Full Text Available A recent clinical trial in African children demonstrated the potential utility of merozoite surface protein (MSP-3 as a vaccine against Plasmodium falciparum malaria. The present study evaluated the use of Plasmodium vivax MSP-3 (PvMSP-3 as a target antigen in vaccine formulations against malaria caused by P. vivax. Recombinant proteins representing MSP-3α and MSP-3β of P. vivax were expressed as soluble histidine-tagged bacterial fusions. Antigenicity during natural infection was evaluated by detecting specific antibodies using sera from individuals living in endemic areas of Brazil. A large proportion of infected individuals presented IgG antibodies to PvMSP-3α (68.2% and at least 1 recombinant protein representing PvMSP-3β (79.1%. In spite of the large responder frequency, reactivity to both antigens was significantly lower than was observed for the immunodominant epitope present on the 19-kDa C-terminal region of PvMSP-1. Immunogenicity of the recombinant proteins was studied in mice in the absence or presence of different adjuvant formulations. PvMSP-3β, but not PvMSP-3α, induced a TLR4-independent humoral immune response in the absence of any adjuvant formulation. The immunogenicity of the recombinant antigens were also tested in formulations containing different adjuvants (Alum, Salmonella enterica flagellin, CpG, Quil A,TiterMax® and incomplete Freunds adjuvant and combinations of two adjuvants (Alum plus flagellin, and CpG plus flagellin. Recombinant PvMSP-3α and PvMSP-3β elicited higher antibody titers capable of recognizing P. vivax-infected erythrocytes harvested from malaria patients. Our results confirm that P. vivax MSP-3 antigens are immunogenic during natural infection, and the corresponding recombinant proteins may be useful in elucidating their vaccine potential.

  17. Surface Analyses and Immune Reactivities of Major Cell Wall-Associated Proteins of Group A Streptococcus

    Cole, Jason N; Ramirez, Ruben D.; Currie, Bart J.; Cordwell, Stuart J.; Djordjevic, Steven P.; Mark J Walker

    2005-01-01

    A proteomic analysis was undertaken to identify cell wall-associated proteins of Streptococcus pyogenes. Seventy-four distinct cell wall-associated proteins were identified, 66 of which were novel. Thirty-three proteins were immunoreactive with pooled S. pyogenes-reactive human antisera. Biotinylation of the GAS cell surface identified 23 cell wall-associated proteins that are surface exposed.

  18. Proteomics and glycoproteomics of pluripotent stem-cell surface proteins.

    Sun, Bingyun

    2015-03-01

    Pluripotent stem cells are a unique cell type with promising potential in regenerative and personalized medicine. Yet the difficulty to understand and coax their seemingly stochastic differentiation and spontaneous self-renewal have largely limited their clinical applications. A call has been made by numerous researchers for a better characterization of surface proteins on these cells, in search of biomarkers that can dictate developmental stages and lineage specifications, and can help formulate mechanistic insight of stem-cell fate choices. In the past two decades, proteomics has gained significant recognition in profiling surface proteins at high throughput. This review will summarize the impact of these studies on stem-cell biology, and discuss the used proteomic techniques. A systematic comparison of all the techniques and their results is also attempted here to help reveal pros, cons, and the complementarity of the existing methods. This awareness should assist in selecting suitable strategies for stem-cell related research, and shed light on technical improvements that can be explored in the future. PMID:25211708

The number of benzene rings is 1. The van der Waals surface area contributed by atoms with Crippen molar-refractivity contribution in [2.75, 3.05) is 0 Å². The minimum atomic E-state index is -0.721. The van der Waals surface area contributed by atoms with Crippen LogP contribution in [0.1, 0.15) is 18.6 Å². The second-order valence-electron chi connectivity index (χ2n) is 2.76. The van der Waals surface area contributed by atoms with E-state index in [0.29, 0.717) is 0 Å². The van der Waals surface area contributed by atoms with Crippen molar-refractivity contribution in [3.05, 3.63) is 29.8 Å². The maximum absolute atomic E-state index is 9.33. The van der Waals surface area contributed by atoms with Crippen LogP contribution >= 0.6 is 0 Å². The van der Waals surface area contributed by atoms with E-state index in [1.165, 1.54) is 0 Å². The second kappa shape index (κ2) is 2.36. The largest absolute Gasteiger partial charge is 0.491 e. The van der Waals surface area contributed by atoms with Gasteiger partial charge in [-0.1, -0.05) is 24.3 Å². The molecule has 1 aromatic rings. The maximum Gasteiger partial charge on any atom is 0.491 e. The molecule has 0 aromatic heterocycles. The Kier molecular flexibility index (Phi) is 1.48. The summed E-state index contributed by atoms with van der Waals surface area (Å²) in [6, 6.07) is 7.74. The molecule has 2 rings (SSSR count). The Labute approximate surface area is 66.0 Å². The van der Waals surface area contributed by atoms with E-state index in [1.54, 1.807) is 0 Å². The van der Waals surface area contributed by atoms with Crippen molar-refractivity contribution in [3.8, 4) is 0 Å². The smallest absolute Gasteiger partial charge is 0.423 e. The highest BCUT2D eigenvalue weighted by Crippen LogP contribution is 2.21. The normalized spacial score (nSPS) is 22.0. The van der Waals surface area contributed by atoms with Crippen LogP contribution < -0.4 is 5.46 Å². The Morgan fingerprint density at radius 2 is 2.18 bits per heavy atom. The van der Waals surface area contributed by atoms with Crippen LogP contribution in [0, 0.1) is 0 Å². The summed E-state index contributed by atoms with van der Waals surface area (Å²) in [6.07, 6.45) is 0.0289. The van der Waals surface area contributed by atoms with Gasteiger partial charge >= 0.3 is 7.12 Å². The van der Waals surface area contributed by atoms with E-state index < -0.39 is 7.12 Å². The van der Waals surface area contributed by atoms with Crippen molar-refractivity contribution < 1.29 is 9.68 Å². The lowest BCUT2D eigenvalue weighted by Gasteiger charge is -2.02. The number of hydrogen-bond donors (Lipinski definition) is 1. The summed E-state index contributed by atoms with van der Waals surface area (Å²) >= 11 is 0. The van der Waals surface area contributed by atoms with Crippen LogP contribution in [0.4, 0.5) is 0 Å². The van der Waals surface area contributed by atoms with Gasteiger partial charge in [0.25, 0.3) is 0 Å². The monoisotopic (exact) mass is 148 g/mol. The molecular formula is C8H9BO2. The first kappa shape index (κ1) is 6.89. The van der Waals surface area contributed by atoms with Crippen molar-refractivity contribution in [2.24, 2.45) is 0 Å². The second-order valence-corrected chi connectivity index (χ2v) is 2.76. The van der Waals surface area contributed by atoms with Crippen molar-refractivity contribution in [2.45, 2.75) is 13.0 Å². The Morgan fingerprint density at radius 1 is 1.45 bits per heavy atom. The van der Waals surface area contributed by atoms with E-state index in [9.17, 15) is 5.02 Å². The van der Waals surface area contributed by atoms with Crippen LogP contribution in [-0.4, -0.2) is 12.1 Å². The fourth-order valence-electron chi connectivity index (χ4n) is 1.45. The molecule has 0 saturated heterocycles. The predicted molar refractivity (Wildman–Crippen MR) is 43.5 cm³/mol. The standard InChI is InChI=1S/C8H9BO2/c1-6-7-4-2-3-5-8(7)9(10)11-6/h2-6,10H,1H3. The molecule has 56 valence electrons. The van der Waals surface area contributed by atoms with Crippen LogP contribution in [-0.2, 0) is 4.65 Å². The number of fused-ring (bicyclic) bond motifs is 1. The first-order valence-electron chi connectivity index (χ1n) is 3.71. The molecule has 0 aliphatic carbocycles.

19. Surface Proteins of Streptococcus agalactiae and Related Proteins in Other Bacterial Pathogens.

    Lindahl, Gunnar; Stålhammar-Carlemalm, Margaretha; Areschoug, Thomas

    2005-01-01

    Streptococcus agalactiae (group B Streptococcus) is the major cause of invasive bacterial disease, including meningitis, in the neonatal period. Although prophylactic measures have contributed to a substantial reduction in the number of infections, development of a vaccine remains an important goal. While much work in this field has focused on the S. agalactiae polysaccharide capsule, which is an important virulence factor that elicits protective immunity, surface proteins have received incre...

  20. Surface proteins of bacteria of the genus Bifidobacterium 

    Ewa Dylus

    2013-05-01

    Full Text Available Beneficial effects due to the presence of probiotic bacteria of the genus Bifidobacterium in the human intestinal tract are still an interesting object of study. So far activities have been confirmed of bifidobacteria in stimulation of the host immune system, stimulation of tumor cell apoptosis, improvement of bowel motility, alleviation of symptoms of lactose intolerance, cholesterol lowering capacity, prevention and treatment of diarrhea and irritable bowel syndrome, alleviation of allergy or atopic dermatitis, maintenance of homeostasis of the intestine, and stimulation of the development of normal intestinal microflora in infants. A multitude of therapeutic properties encourages researchers to investigate the possibility of using the potential of Bifidobacterium in the prevention and treatment of other conditions such as rheumatoid arthritis and depression. Although it is known that the beneficial effects are due to intestinal mucosal colonization by these bacteria, the cell components responsible for the colonization are still not determined. In addition to the beneficial effects of probiotic administration, there were also negative effects including sepsis. Therefore research has been directed to identify specific components of Bifidobacterium responsible for probiotic effects. Currently researchers are focused on identifying, isolating and evaluating the properties of surface proteins that are probably involved in the adhesion of bacterial cells to the intestinal epithelium, improving colonization. This paper is an overview of current knowledge on Bifidobacterium surface proteins. The ways of transport and anchoring proteins in Gram-positive bacterial cells, the assembly of cell wall, and a description of the genus Bifidobacterium are presented.